For years, Medicaid was plagued by financial gamesmanship. States used so-called intergovernmental transfers to create scams that milked taxpayers out of millions, even billions of dollars. An example: A State bills the Federal Government for a $100 hospital charge. The hospital gets the $100 payment, and then the State would require the hospital to give $25 of it back to the State. In my view, that is a scam. What happens, then, to the $25? In the days before Congress and CMS cracked
down on the behavior, the money could go to roads or to stadium construction. That is right, Medicaid paid for roads and stadiums instead of health care for the very poor. Because of the way the Durbin amendment is written, States could return to the financial schemes where they used Medicaid funds for porkbarrel projects.
In 1991, 1997, and again in the year 2000, Congress took specific action to limit a State's ability to use payment schemes to avoid paying a State's share of Medicaid. The Durbin amendment blows all that away.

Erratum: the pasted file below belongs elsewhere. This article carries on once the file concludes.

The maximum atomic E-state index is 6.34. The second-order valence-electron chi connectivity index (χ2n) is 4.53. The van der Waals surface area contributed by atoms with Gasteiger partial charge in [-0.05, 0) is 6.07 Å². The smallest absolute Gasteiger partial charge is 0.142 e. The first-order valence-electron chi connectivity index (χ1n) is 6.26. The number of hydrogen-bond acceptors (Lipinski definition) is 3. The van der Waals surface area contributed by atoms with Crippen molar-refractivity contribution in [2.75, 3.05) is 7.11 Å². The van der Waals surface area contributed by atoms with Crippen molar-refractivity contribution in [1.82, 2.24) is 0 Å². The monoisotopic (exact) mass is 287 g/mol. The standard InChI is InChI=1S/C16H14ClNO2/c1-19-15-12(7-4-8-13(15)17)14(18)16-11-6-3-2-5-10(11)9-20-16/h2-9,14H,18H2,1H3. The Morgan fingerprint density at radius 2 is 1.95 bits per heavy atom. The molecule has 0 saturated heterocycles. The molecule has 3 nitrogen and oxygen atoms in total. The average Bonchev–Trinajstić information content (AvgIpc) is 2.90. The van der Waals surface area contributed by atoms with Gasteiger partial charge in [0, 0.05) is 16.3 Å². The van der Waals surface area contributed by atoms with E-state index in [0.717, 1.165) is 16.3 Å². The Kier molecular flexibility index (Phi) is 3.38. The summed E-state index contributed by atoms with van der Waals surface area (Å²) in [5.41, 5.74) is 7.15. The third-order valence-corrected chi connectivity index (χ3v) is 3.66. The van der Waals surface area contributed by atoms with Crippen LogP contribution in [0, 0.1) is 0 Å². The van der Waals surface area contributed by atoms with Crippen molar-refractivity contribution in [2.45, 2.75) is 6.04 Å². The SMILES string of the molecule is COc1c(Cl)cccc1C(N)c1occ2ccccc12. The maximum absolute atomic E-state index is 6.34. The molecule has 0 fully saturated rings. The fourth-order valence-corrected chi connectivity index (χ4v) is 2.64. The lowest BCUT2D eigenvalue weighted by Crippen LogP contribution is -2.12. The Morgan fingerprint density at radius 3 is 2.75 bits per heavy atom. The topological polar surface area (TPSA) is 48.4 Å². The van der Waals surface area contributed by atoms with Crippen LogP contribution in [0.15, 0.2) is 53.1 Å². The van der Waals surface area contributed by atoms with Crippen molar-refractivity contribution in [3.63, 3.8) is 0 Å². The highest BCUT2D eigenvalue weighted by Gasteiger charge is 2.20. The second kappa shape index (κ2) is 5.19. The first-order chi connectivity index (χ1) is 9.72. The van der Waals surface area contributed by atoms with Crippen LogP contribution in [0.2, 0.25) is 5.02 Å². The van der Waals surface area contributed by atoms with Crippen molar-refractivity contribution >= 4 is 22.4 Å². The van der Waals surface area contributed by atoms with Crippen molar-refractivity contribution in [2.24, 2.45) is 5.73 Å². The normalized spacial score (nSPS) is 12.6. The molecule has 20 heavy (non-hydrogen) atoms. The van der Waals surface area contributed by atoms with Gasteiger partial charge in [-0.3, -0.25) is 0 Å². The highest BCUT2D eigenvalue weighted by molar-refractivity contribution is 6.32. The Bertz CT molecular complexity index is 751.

I would like to read from a letter from Leslie Norwalk, Acting Commissioner of CMS, released today:
The Durbin amendment is so broadly drafted that it would seriously limit the agency's ability to do the normal program oversight to ensure program integrity. If enacted, it could prevent CMS from disapproving State plan amendments that violate, for example, the 1991 provisions on taxes and donations, the 1997 limitations on limiting Federal expenditures to the State plan, and the 2000 phase-down of upper payment limits.
She goes on to say:
We are deeply concerned that if enacted, the Durbin amendment would reverse this progress and reopen the Federal Treasury to the abuses of the past.
Madam President, it is one thing to complain about the CMS rule; it is quite another thing entirely to overturn 16 years of congressional action with this amendment.
Let us talk for a moment about the rule in question. The core goal of the rule is to limit provider reimbursement to actual cost. What is wrong with just paying actual cost? I know some people consider this a radical idea, but I just don't understand why anyone thinks it is a good idea to have hospitals paid more than the cost so that they can be part of these scams which rob the taxpayers to fund State pork.
Restricting payments to cost is not exactly a new idea. In 1994, the Government Accountability Office recommended that payments to Government providers be limited to cost. This is a fundamental issue of program integrity.